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Dan Maher is watching the inconvenience of disaster settling in as Hurricane Harvey victims trickle back into Beaumont.
As residents make their first visits to lost homes and begin the daunting Federal Emergency Management Assistance application process, Maher, executive director of the Southeast Texas Food Bank, is preparing his staff for the coming onslaught of people turning to them for meals. Since the storm, they've given out more than 1.5 million pounds of food.
Right now, the challenge is handling a surge of food donations that have arrived from across the nation — Maher says they’re going to need more warehouse space to hold it all. But he knows the food bank will also have to prepare for the eventual slowdown in donations after national attention shifts away from the Texas coast. And he knows the need for food will last much longer.
“After it’s all done for immediate responders, their role has kind of concluded,” Maher said. “But hunger hasn’t left the community when those people start to go home.”
Thousands of Texas households impacted by Harvey are now eligible for disaster food assistance, and as the Texas Health and Human Services Commission begins sign-ups, food banks, pantries and other food access advocates are bracing for increased demand in communities that struggled with food insecurity even before the storm.
And they're planning how to meet those needs during the months of recovery still ahead. Before Harvey, Harris County had 669,709 people regularly using food stamps.
People have already started receiving benefits under the federal Disaster Supplemental Nutrition Assistance Program, or D-SNAP, which gives eligible Harvey victims up to two months of benefits to buy groceries.
A four-person household can receive up to $649 toward groceries under the program. Applicants have to live in one of the 39 counties covered by the federal disaster declaration and must show they’ve lost income, had their home damaged, paid for disaster-related expenses like temporary shelter or home repairs and didn’t receive benefits from the federal Supplemental Nutrition Assistance Program, or food stamps, before the storm. They also have to meet income eligibility requirements.
In those 39 counties, 1.1 million people were already using SNAP in August.
Carrie Williams, a spokesperson for the Texas Health and Human Services Commission, said in an email that information about disaster food assistance is spreading quickly and that the agency has been dispatching staff to oversee signups in areas that Harvey struck.
The agency initially required applicants to go back to their home counties to apply for food benefits but reversed that policy. Many flood victims are temporarily living far from their storm-damaged homes.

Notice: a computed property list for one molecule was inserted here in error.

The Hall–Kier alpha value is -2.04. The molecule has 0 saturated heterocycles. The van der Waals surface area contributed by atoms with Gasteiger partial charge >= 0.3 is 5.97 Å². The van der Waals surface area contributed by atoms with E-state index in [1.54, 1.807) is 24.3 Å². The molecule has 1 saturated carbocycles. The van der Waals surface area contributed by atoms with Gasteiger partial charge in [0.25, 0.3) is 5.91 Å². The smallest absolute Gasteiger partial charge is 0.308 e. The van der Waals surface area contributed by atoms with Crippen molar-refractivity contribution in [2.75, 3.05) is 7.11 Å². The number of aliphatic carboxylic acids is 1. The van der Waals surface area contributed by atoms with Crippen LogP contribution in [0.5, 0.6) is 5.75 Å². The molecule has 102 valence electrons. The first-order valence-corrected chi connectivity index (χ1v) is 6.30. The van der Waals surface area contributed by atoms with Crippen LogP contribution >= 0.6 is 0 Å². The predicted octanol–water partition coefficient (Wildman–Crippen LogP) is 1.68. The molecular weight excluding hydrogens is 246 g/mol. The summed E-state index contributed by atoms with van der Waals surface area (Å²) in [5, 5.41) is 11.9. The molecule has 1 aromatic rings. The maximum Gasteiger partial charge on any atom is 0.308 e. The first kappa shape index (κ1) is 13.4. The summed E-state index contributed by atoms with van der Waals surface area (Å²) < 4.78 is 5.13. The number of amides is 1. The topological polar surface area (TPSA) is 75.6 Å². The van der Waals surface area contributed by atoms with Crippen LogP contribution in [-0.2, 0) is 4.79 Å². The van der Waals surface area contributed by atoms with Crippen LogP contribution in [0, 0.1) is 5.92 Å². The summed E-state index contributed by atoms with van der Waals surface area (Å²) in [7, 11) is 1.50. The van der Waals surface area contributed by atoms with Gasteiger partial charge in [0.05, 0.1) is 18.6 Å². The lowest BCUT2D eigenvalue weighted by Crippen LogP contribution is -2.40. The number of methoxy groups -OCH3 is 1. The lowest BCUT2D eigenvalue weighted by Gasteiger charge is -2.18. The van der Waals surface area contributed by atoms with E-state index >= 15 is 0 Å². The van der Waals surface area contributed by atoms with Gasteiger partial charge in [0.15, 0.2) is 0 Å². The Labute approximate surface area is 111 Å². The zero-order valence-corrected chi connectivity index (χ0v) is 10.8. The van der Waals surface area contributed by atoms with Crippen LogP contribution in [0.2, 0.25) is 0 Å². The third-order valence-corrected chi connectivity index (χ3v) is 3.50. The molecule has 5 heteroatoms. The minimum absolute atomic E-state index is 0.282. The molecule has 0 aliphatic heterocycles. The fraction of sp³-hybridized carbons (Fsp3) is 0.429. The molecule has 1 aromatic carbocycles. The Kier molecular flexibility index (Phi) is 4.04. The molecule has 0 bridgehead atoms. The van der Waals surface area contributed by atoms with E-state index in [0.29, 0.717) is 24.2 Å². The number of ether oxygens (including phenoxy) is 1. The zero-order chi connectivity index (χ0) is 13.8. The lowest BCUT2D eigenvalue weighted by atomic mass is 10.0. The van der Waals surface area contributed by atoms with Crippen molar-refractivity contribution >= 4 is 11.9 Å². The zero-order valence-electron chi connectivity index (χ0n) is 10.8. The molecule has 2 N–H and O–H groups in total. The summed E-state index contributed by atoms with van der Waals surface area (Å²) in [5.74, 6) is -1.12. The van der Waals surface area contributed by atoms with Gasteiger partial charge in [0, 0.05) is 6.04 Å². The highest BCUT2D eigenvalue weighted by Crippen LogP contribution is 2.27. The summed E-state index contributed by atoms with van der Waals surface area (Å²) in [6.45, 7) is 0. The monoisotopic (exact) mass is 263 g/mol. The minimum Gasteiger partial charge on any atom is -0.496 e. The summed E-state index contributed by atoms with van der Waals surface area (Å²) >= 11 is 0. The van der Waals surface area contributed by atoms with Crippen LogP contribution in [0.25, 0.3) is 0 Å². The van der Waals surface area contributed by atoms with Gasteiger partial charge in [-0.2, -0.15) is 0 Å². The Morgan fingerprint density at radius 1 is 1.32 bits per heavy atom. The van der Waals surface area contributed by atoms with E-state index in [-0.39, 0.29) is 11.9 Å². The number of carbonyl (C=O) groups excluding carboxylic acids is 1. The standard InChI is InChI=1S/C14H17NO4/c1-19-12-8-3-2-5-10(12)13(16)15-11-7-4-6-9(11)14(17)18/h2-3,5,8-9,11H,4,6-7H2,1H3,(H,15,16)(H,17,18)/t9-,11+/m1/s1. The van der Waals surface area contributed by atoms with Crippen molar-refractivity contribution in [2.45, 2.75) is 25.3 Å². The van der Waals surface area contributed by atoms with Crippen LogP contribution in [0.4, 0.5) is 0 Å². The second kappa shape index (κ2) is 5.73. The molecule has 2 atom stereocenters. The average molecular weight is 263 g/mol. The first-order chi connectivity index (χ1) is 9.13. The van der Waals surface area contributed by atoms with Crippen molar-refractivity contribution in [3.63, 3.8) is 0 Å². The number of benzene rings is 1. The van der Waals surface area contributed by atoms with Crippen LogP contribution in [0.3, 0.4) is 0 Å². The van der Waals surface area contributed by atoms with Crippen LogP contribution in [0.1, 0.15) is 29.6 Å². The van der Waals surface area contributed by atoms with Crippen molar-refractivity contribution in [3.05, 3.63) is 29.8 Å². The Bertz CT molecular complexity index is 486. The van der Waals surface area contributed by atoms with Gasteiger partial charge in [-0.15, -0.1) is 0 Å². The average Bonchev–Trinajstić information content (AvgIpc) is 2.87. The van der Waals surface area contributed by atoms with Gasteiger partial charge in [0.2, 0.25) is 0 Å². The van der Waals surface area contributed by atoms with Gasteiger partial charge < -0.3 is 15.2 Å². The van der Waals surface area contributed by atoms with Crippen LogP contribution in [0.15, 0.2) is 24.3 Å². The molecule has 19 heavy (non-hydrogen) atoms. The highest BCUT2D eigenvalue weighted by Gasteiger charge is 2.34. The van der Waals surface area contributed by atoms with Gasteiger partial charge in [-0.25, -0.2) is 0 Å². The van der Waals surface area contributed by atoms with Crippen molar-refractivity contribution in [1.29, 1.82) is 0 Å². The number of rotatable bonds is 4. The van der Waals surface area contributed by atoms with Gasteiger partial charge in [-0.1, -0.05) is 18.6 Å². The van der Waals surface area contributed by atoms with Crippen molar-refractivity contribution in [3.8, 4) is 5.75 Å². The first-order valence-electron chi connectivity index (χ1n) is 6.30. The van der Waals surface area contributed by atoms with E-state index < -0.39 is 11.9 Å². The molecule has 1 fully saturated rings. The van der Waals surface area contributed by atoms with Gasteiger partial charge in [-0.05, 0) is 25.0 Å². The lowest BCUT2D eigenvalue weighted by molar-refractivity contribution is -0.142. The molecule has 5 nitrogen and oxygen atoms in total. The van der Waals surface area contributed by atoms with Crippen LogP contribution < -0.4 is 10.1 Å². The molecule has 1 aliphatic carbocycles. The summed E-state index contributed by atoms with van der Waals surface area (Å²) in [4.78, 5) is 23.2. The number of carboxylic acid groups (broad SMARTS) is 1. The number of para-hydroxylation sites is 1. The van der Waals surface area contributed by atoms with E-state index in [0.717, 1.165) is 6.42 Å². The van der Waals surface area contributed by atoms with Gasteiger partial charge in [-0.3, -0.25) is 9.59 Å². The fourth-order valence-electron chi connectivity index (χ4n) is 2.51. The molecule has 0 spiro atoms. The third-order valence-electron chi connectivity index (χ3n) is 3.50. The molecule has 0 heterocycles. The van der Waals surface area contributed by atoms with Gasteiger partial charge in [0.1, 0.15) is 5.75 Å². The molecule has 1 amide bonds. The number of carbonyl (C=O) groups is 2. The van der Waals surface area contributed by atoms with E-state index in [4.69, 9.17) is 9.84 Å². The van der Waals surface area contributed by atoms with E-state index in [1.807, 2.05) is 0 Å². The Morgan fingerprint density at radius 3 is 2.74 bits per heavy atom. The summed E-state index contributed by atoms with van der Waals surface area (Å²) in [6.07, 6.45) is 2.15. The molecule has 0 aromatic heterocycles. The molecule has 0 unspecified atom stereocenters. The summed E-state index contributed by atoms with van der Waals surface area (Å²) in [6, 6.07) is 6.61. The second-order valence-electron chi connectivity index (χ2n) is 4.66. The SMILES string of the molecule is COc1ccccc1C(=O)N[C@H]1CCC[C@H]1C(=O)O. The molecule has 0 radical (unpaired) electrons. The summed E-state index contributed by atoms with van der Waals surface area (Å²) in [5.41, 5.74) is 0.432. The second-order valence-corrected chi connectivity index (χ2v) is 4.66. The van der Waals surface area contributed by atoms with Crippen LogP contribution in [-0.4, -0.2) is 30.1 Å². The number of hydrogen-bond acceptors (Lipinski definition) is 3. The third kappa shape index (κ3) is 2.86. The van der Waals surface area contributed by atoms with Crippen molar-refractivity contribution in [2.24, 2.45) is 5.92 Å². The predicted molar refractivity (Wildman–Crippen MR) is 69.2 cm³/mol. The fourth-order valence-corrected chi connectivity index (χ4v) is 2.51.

“We're trying to help people where they are, and we're working fast to roll out D-SNAP sites to help people get the food they need,” Williams said. “We're watching this rollout very closely to see if other changes need to be made.”
The application process for D-SNAP, unlike regular food stamps, doesn't count applicants' vehicles as an asset toward their income. The program also doesn't refuse applicants based on citizenship or immigration status and there are no work requirements, said Rachel Cooper, a senior policy analyst for the Center for Public Policy Priorities.
“Not everyone is going to qualify,” Cooper said. “We want to make sure that it’s as easy as possible for people to get help.”
Williams said Health and Human Services Commission staff are pointing rejected D-SNAP applicants to food banks and other state programs for help.
Meanwhile, the Houston Food Bank has seen a surge of flood victims and is looking to the state to take some of the pressure off.
Staffers at the food bank are distributing 700,000 pounds of disaster relief food donations a day — more than double their normal daily volume — as well as diapers, bottled water and cleaning supplies.
That may sound like a lot, but Brian Greene, the president of the food bank, said “it’s not nearly enough.” Greene said he and other Harris County-area food banks and pantries are anxious for D-SNAP sign-ups to start because it will mean more people who can go to a grocery store for food instead of coming to food banks.
“We're running right through [the donations],” Greene said. “That flow is slowing down, and the need is not slowing down nearly as fast.”
And any relief from D-SNAP will be temporary. Recipients' federal food aid runs out after two months.
“It’s going to take more for them to rebound and rebuild and have access to food even when the stores are back, even when they get back to a place where they can cook food,” said Ellen Vollinger, legal director for the Food Research and Action Center, a nonprofit organization focused on hunger and nutrition policy.
For now, Maher and the rest of the staff at the Southeast Texas Food Bank are still searching for more space to “receive as much goodwill as being offered.”
Disclosure: The Center for Public Policy Priorities has been a financial supporter of The Texas Tribune. A complete list of Tribune donors and sponsors is available here.
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